CES: Nvidia spotlights AI impact on gaming, automotive, robotics

Nvidia opened CES 2024 in Las Vegas this week with one of its typical news-packed wide-ranging keynote presentations. Much of the focus was on the merger of gaming and generative AI, including the unveiling of the GeForce RTX 40 SUPER GPUs with increased gaming and generative AI performance.

However, Nvidia also found time to update the world with its latest AI moves in the automotive and robotics markets. For starters, Nvidia said its Omniverse software platform is being adopted by companies enabling auto configurator tools that are becoming increasingly important to the car buying process as customers want to visualize color changes and customize features before they buy, something that is difficult to do only with pre-rendered images of vehicles. Nvidia said creative partners and developers like BITONE, Brickland, Configit, Katana Studio Ltd. (serving Craft Detroit), WPP and ZeroLight are pioneering Omniverse-powered configurators, while automakers such as Lotus are adopting these advanced solutions.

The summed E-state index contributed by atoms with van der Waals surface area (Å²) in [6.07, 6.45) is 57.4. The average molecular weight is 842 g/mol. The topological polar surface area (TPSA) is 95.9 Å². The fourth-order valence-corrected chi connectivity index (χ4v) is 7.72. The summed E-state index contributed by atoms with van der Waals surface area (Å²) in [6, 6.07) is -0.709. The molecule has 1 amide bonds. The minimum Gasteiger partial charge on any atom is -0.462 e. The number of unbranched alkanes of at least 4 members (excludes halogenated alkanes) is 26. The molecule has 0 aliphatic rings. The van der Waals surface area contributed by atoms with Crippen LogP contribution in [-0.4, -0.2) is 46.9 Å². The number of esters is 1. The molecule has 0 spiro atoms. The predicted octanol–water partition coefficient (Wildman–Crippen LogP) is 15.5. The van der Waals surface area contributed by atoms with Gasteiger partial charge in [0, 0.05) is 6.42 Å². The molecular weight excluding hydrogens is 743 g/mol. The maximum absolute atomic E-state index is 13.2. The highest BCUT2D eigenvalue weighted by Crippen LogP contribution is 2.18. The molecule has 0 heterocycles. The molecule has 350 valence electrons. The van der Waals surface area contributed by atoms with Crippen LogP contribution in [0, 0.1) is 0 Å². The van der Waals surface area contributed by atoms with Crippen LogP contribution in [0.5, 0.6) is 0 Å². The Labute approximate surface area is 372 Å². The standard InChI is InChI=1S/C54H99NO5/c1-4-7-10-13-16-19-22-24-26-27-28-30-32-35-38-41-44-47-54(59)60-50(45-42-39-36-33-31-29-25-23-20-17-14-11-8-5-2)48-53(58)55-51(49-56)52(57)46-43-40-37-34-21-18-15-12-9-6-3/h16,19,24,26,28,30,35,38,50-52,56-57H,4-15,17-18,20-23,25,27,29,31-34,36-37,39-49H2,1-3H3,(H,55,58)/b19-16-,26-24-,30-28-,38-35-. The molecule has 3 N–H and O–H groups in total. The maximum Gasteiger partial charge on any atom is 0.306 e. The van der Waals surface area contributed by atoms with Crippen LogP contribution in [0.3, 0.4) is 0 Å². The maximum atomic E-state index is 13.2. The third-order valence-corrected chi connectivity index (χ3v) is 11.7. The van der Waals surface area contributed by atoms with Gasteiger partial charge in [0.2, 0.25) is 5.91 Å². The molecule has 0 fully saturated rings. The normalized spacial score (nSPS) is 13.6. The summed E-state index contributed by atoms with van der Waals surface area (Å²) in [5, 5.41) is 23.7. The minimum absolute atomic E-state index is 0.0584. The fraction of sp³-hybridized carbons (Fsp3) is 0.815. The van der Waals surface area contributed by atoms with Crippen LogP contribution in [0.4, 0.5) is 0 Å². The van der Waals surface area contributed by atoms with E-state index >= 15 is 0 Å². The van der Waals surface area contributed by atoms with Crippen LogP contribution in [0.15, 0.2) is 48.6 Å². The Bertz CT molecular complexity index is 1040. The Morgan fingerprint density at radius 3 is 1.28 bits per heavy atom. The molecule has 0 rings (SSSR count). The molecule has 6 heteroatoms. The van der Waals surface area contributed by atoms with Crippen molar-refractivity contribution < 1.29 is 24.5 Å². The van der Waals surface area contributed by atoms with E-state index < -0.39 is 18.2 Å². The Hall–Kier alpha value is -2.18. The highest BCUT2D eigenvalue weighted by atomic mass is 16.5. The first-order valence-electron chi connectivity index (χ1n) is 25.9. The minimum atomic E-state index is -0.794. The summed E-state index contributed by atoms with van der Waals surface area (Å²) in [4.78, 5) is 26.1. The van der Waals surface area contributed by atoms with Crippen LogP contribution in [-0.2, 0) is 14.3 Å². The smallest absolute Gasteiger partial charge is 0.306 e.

The company announced that Chinese electric vehicle maker Li Auto has selected the Nvidia DRIVE Thor centralized car computer to power its next-generation fleets. Also, fellow Chinese EV makers GWM (Great Wall Motor), ZEEKR, and Xiaomi have adopted the DRIVE Orin platform to power their intelligent automated-driving systems.

Also, while Burlington Massachusetts-based Cerence became a trending name this week with the news that Volkswagen would  be the first automaker to deploy its Cerence Chat Pro for integrating ChatGPT into in-car assistants, Nvidia also said its DRIVE system will serve as the in-car computing platform for Cerence’s new CaLLM automotive-specific large language model.

Nvidia also announced at CES numerous other relationships and demonstrations with other EV and automakers around the world.

Meanwhile, during Nvidia’s CES special address, Vice President of Robotics and Edge Computing Deepu Talla shared how the infusion of generative AI into robotics is speeding up the ability to bring robots from proof of concept to real-world deployment. 

“Applying generative AI to robotics will be transformative to accelerating the development and deployment of smarter robots, Tallas said, explaining tha robotics companies can leverage the “dual computer model” of Nvidia’s Isaac platform, which includes and AI factory component of AI and large language models, along with the second computer in the model, the runtime of the robot that is continuously learning new capabilities.